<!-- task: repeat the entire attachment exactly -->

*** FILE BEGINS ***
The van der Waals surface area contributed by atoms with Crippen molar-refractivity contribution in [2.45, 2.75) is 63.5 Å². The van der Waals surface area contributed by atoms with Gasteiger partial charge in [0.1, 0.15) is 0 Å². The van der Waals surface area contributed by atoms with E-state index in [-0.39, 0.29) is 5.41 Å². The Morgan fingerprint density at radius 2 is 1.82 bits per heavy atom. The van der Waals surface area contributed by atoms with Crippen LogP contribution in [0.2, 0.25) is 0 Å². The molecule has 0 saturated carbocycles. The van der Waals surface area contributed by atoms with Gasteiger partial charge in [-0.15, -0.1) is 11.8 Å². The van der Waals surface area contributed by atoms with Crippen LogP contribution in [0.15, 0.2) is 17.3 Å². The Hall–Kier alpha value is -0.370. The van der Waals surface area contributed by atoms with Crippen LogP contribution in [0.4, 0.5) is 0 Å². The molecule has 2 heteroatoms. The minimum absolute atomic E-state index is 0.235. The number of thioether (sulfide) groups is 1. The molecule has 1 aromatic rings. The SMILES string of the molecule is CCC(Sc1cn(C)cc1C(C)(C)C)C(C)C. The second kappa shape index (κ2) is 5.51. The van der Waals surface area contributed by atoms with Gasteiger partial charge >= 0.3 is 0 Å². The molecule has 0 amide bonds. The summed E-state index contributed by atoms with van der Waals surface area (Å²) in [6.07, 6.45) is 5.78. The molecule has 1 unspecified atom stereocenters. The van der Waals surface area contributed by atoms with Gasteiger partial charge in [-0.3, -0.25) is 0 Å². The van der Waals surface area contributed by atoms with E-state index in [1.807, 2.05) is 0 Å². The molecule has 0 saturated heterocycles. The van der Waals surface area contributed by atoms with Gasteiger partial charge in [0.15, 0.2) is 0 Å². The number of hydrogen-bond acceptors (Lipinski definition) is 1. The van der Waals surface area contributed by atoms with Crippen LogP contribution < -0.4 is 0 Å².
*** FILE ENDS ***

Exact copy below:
The van der Waals surface area contributed by atoms with Crippen molar-refractivity contribution in [2.45, 2.75) is 63.5 Å². The van der Waals surface area contributed by atoms with Gasteiger partial charge in [0.1, 0.15) is 0 Å². The van der Waals surface area contributed by atoms with E-state index in [-0.39, 0.29) is 5.41 Å². The Morgan fingerprint density at radius 2 is 1.82 bits per heavy atom. The van der Waals surface area contributed by atoms with Crippen LogP contribution in [0.2, 0.25) is 0 Å². The molecule has 0 saturated carbocycles. The van der Waals surface area contributed by atoms with Gasteiger partial charge in [-0.15, -0.1) is 11.8 Å². The van der Waals surface area contributed by atoms with Crippen LogP contribution in [0.15, 0.2) is 17.3 Å². The Hall–Kier alpha value is -0.370. The van der Waals surface area contributed by atoms with Crippen LogP contribution in [0.4, 0.5) is 0 Å². The molecule has 2 heteroatoms. The minimum absolute atomic E-state index is 0.235. The number of thioether (sulfide) groups is 1. The molecule has 1 aromatic rings. The SMILES string of the molecule is CCC(Sc1cn(C)cc1C(C)(C)C)C(C)C. The second kappa shape index (κ2) is 5.51. The van der Waals surface area contributed by atoms with Gasteiger partial charge >= 0.3 is 0 Å². The molecule has 0 amide bonds. The summed E-state index contributed by atoms with van der Waals surface area (Å²) in [6.07, 6.45) is 5.78. The molecule has 1 unspecified atom stereocenters. The van der Waals surface area contributed by atoms with Gasteiger partial charge in [-0.3, -0.25) is 0 Å². The van der Waals surface area contributed by atoms with E-state index in [1.807, 2.05) is 0 Å². The molecule has 0 saturated heterocycles. The van der Waals surface area contributed by atoms with Gasteiger partial charge in [0.15, 0.2) is 0 Å². The number of hydrogen-bond acceptors (Lipinski definition) is 1. The van der Waals surface area contributed by atoms with Crippen LogP contribution < -0.4 is 0 Å².